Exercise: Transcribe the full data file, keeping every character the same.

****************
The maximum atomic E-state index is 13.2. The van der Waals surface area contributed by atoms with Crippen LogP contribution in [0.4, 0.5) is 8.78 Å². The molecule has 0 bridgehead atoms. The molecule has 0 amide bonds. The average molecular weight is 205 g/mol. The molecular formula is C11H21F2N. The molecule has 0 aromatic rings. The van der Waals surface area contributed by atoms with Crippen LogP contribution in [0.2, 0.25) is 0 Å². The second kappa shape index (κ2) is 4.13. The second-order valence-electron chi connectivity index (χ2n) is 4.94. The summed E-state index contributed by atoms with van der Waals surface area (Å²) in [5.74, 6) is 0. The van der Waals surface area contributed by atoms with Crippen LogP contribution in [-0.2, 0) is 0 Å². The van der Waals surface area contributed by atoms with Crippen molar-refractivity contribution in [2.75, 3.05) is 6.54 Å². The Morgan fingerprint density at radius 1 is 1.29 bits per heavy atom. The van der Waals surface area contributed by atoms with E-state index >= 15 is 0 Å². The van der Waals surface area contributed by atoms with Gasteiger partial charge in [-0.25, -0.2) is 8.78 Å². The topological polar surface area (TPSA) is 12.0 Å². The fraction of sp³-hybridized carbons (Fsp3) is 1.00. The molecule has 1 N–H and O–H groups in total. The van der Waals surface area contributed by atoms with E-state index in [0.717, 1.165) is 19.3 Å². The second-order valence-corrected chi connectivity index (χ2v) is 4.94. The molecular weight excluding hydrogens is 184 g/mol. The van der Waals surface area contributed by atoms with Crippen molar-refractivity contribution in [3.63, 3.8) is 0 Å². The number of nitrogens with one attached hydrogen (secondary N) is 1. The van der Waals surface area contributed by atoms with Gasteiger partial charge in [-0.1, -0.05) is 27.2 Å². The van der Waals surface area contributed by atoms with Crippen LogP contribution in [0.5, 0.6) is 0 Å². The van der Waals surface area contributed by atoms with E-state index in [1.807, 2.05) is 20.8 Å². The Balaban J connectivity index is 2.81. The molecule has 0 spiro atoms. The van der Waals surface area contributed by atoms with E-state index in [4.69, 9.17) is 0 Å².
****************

The maximum atomic E-state index is 13.2. The van der Waals surface area contributed by atoms with Crippen LogP contribution in [0.4, 0.5) is 8.78 Å². The molecule has 0 bridgehead atoms. The molecule has 0 amide bonds. The average molecular weight is 205 g/mol. The molecular formula is C11H21F2N. The molecule has 0 aromatic rings. The van der Waals surface area contributed by atoms with Crippen LogP contribution in [0.2, 0.25) is 0 Å². The second kappa shape index (κ2) is 4.13. The second-order valence-electron chi connectivity index (χ2n) is 4.94. The summed E-state index contributed by atoms with van der Waals surface area (Å²) in [5.74, 6) is 0. The van der Waals surface area contributed by atoms with Crippen LogP contribution in [-0.2, 0) is 0 Å². The van der Waals surface area contributed by atoms with Crippen molar-refractivity contribution in [2.75, 3.05) is 6.54 Å². The Morgan fingerprint density at radius 1 is 1.29 bits per heavy atom. The van der Waals surface area contributed by atoms with E-state index >= 15 is 0 Å². The van der Waals surface area contributed by atoms with Gasteiger partial charge in [-0.25, -0.2) is 8.78 Å². The topological polar surface area (TPSA) is 12.0 Å². The fraction of sp³-hybridized carbons (Fsp3) is 1.00. The molecule has 1 N–H and O–H groups in total. The van der Waals surface area contributed by atoms with E-state index in [0.717, 1.165) is 19.3 Å². The second-order valence-corrected chi connectivity index (χ2v) is 4.94. The molecular weight excluding hydrogens is 184 g/mol. The van der Waals surface area contributed by atoms with Crippen molar-refractivity contribution in [3.63, 3.8) is 0 Å². The number of nitrogens with one attached hydrogen (secondary N) is 1. The van der Waals surface area contributed by atoms with Gasteiger partial charge in [-0.1, -0.05) is 27.2 Å². The van der Waals surface area contributed by atoms with Crippen LogP contribution in [0.5, 0.6) is 0 Å². The van der Waals surface area contributed by atoms with E-state index in [1.807, 2.05) is 20.8 Å². The Balaban J connectivity index is 2.81. The molecule has 0 spiro atoms. The van der Waals surface area contributed by atoms with E-state index in [4.69, 9.17) is 0 Å².